Don't Pull Your Hair Out! Here are 4 Healthy Ways to Cope With Stress
Stress isn't just a feeling, it's a sickness. Handling stress is like treating any symptom -- it starts with proper diagnosis. Whether your stress comes from family care, financials, or work, there are ways to deal. Here are four healthy ways to cope:
Identify the Source of Stress
Before stress levels get out of control and require urgent care from a professional, it's essential to determine where the stress is coming from including stress triggers. When you first feel stressed, write about it in a journal and make a list that includes:
- What you were doing
- Where you were
- Who was present
- Symptoms you felt such as anxiousness, nervous, sad, angry, etc.
Keeping a regular log on where and what you were doing when stress levels increased can help you identify triggers. Some triggers can be avoided where others cannot. For example, if you find you are always stressed when you are talking to your boss or supervisor, there are instant stress coping skills you can implement.
Use Instant Stress Coping Skills
Some people experience stress from family, household chores, and work overload. While stress is common, if you do nothing to help ease it, it's also common to shut down or become depressed.
- Learn how to breathe and meditate.
- Make a list of things you must do along with when each item must be completed. Often seeing a written list makes your to-do list seem attainable.
- Ask others to help take over a chore or two.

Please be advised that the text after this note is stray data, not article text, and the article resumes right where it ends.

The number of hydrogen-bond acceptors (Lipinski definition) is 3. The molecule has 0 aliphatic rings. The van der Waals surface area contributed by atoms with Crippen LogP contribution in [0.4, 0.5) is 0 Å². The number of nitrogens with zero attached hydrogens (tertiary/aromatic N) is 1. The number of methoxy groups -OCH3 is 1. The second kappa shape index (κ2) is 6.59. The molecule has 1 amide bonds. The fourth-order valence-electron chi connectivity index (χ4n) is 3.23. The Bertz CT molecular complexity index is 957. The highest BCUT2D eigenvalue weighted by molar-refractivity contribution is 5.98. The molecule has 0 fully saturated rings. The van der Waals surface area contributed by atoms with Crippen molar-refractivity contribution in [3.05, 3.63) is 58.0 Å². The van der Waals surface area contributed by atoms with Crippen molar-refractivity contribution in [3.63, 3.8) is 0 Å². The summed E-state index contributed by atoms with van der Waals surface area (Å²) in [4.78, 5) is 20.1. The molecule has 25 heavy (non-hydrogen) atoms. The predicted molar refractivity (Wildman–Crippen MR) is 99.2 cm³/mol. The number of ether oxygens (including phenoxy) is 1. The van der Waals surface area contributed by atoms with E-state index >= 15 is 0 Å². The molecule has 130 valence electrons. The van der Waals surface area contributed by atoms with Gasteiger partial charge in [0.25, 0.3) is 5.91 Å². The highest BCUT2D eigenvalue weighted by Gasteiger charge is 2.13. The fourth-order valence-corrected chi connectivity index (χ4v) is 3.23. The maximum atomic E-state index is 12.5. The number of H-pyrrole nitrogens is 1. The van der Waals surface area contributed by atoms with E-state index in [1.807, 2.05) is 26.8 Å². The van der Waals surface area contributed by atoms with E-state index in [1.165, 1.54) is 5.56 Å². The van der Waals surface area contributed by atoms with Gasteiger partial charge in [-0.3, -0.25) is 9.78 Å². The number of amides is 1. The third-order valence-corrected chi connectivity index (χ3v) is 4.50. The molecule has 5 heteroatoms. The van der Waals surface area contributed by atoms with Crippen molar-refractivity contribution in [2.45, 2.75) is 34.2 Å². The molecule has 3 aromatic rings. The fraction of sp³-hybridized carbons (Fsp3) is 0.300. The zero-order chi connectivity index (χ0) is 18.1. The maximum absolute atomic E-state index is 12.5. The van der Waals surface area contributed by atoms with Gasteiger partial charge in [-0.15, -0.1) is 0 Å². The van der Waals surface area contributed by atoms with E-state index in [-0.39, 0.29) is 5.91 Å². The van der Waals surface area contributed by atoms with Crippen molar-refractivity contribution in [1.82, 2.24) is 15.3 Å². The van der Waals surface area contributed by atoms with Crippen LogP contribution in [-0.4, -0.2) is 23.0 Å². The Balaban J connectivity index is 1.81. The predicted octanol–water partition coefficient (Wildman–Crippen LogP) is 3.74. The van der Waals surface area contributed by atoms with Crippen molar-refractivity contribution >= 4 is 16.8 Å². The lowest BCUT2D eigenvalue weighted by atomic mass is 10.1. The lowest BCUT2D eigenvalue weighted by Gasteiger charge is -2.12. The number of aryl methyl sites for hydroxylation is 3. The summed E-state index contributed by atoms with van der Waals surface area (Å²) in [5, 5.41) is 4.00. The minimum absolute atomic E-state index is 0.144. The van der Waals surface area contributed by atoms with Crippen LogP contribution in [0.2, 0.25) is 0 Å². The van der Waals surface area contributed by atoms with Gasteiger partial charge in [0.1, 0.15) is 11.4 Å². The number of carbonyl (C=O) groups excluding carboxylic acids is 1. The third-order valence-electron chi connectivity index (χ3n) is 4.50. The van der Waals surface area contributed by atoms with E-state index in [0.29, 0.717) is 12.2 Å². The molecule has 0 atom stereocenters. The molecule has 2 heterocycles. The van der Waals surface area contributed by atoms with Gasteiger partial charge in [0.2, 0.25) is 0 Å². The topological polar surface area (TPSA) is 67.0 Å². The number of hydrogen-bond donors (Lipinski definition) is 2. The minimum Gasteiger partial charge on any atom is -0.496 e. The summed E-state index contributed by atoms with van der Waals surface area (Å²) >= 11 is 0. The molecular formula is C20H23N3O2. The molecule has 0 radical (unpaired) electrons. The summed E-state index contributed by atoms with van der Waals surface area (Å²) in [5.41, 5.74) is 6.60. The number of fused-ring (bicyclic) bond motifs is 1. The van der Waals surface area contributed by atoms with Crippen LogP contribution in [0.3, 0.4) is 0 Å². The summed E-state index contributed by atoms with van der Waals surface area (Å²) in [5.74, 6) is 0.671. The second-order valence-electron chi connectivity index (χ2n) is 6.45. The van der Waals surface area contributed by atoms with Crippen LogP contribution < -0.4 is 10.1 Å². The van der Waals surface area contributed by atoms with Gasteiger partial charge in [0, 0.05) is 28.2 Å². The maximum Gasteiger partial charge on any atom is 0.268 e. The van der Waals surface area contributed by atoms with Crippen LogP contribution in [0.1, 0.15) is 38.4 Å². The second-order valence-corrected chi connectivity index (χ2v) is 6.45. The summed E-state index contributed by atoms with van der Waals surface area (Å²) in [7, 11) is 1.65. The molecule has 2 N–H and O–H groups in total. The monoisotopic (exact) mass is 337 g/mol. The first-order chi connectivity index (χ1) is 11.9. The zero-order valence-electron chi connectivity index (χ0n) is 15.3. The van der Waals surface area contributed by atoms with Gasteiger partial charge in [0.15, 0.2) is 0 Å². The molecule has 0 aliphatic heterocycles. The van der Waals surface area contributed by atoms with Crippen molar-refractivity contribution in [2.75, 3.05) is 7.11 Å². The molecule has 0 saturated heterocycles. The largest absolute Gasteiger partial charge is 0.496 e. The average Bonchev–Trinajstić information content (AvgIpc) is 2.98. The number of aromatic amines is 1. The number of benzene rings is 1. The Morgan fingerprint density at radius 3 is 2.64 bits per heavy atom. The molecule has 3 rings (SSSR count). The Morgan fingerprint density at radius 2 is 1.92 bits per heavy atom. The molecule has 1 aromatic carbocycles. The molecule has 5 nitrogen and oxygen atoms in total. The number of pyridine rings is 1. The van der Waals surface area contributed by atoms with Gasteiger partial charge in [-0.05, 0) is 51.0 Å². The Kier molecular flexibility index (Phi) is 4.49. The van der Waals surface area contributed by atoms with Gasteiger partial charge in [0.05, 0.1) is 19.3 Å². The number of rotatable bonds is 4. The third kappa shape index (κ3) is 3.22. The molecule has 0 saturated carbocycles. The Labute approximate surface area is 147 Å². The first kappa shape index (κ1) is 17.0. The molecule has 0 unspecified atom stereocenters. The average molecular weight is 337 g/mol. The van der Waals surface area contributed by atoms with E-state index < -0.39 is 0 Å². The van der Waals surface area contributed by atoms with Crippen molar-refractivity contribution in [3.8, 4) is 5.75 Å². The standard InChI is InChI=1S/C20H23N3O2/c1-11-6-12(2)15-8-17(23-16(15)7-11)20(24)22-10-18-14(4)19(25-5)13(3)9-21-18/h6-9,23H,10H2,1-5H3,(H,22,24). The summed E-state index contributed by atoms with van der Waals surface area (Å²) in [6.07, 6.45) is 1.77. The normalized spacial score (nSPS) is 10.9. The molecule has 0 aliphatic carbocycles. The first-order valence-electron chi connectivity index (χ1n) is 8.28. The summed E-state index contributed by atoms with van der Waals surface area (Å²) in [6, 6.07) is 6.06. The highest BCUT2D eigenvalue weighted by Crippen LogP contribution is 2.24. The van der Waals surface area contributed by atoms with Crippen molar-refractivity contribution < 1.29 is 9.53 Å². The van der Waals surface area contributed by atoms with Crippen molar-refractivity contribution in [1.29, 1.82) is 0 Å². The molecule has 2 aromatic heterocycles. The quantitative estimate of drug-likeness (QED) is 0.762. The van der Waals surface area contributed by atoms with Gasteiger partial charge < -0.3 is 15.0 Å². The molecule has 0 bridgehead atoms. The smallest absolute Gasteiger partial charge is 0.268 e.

- Take a walk or exercise—even if it's just for 15 minutes. Exercise helps calm our bodies and re-energizes our minds.
- Make schedules and stick to them to avoid that stressful, overloaded feeling.
Long-Term Coping Skills
For some, their entire lives feel full of stress. Some long-term stress solutions include:
- Seeking professional care now instead of attempting to figure your stress feeling out all on your own.
- Implementing better time management. The Mayo Clinic offers tips on how to implement these skills including when to say no, how to plan your days, and how to delegate tasks to others.
- Making sure you are getting enough sleep each night. The average adult requires seven to eight hours per night. Manage better sleep by getting up at the same time each morning and going to bed at the same time every night.
- Eating healthy foods can also help reduce long-term stress. Eating regularly and not skipping meals is also essential to reduce stress.
- Treating yourself to what you find pleasurable whether it's a walk in the park, window shopping or getting a massage are all must-dos and help to lower stress levels.
- Talking to friends and family members about how you feel. You will most likely be surprised you are not alone and others can also help offer tools they use to reduce stress.
Avoid Harmful Habits That Add to Stress
Some of us engage in habits that only add to stress, not relieve it. These include:
- Drinking alcohol or using drugs
- Becoming a coach potato
- Overuse of sleeping pills
These habits are harmful, but easy to identify if you're honest with yourself. If you have trouble stopping habits on your own, seek professional care.
Stress is something we all experience but these four tips will aid you in reducing and coping with the anxiety and tensions stress can bring.